Legitimizing public schooling and innovative education policies in strict religious communities: the story of the new Haredi public education stream in Israel

Shai Katzir, Lotem Perry-Hazan

Research output: Contribution to journalArticlepeer-review


The study explored how a group of private Haredi (ultra-Orthodox Jewish) schools legitimized an innovative non-mandatory reform. Specifically, it examined the circumstances that facilitated and hindered a coincidence of wants between the schools and the Ministry of Education, which resulted in signing agreements that changed the status of the schools from private to public. The study drew on interviews and on various documents, including contracts, summaries of meetings, and work plans. The conclusions portray the correspondence between the top-down and bottom-up processes that facilitated the reform. At their intersection, discursive interactions transpired between the Haredi inspectors at the Ministry of Education and school leaders, reflecting a mutual aspiration toward pragmatic legitimacy. The prominent barriers to the reform derived from the Ministry of Education’s strategic assumption that a quiet, unregulated reform would generate less resistance. However, this assumption led to actions that ultimately reduced the effectiveness of the discursive interactions and their ability to produce pragmatic legitimacy. We argue that to legitimize innovative non-mandatory educational reforms in strict religious groups, the State should speak in several voices: through discursive interactions led by cultural mediators, but also through official publications, regulations, and marketing campaigns that would strengthen the reform’s pragmatic legitimacy.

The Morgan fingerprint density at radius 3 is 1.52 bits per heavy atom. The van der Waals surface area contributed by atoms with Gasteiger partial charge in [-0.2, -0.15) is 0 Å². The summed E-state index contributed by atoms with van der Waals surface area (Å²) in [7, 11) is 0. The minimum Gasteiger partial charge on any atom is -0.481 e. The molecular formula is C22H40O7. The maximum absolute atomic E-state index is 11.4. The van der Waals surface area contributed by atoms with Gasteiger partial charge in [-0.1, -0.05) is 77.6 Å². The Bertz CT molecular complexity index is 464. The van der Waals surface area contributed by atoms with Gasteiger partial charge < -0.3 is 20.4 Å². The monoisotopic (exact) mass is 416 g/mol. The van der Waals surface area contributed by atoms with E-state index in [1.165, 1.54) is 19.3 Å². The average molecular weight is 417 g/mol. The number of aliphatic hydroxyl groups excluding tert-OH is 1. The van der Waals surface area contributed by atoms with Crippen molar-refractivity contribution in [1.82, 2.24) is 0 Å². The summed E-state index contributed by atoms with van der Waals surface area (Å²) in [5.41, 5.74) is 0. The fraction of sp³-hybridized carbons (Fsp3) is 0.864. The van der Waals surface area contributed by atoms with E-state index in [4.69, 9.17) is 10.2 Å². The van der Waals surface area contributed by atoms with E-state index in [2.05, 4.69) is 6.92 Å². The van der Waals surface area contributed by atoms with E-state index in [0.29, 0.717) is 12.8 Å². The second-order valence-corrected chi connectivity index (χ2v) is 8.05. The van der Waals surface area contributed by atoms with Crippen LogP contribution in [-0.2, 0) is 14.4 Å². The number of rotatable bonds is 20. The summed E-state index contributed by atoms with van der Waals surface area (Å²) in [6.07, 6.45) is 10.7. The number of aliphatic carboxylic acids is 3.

Original languageEnglish
Pages (from-to)215-241
Number of pages27
JournalJournal of Education Policy
Issue number2
StatePublished - 4 Mar 2019

Bibliographical note

Funding Information:
Until the NHE reform, almost all the Haredi schools were private schools, which are termed in the law as unofficial schools (Compulsory Schooling Act 1949, Article 1). Public schools are owned and managed by the State and the municipalities, while unofficial schools are owned and managed by private associations. Public schools and the two largest networks of Haredi unofficial schools – the Independent Education school association and the Wellspring of Torah Education school association – are fully funded by the State (Budget Foundations Act 1985, Article 3A; Compulsory Schooling Act 1949, Article 7). The remaining unofficial schools receive funds ranging from 55 to 75% of the level of funding provided to public schools (Compulsory Schooling Act 1949, Article 10A; National Education Regulations (Recognized Institutions) [Recognized Institutions] 1953; Unique Cultural Educational Institutions Act 2008).

Publisher Copyright:
© 2018, © 2018 Informa UK Limited, trading as Taylor & Francis Group.


  • Politics
  • haredi
  • innovative education policy
  • legitimacy
  • religious schools
  • state

ASJC Scopus subject areas

  • Education


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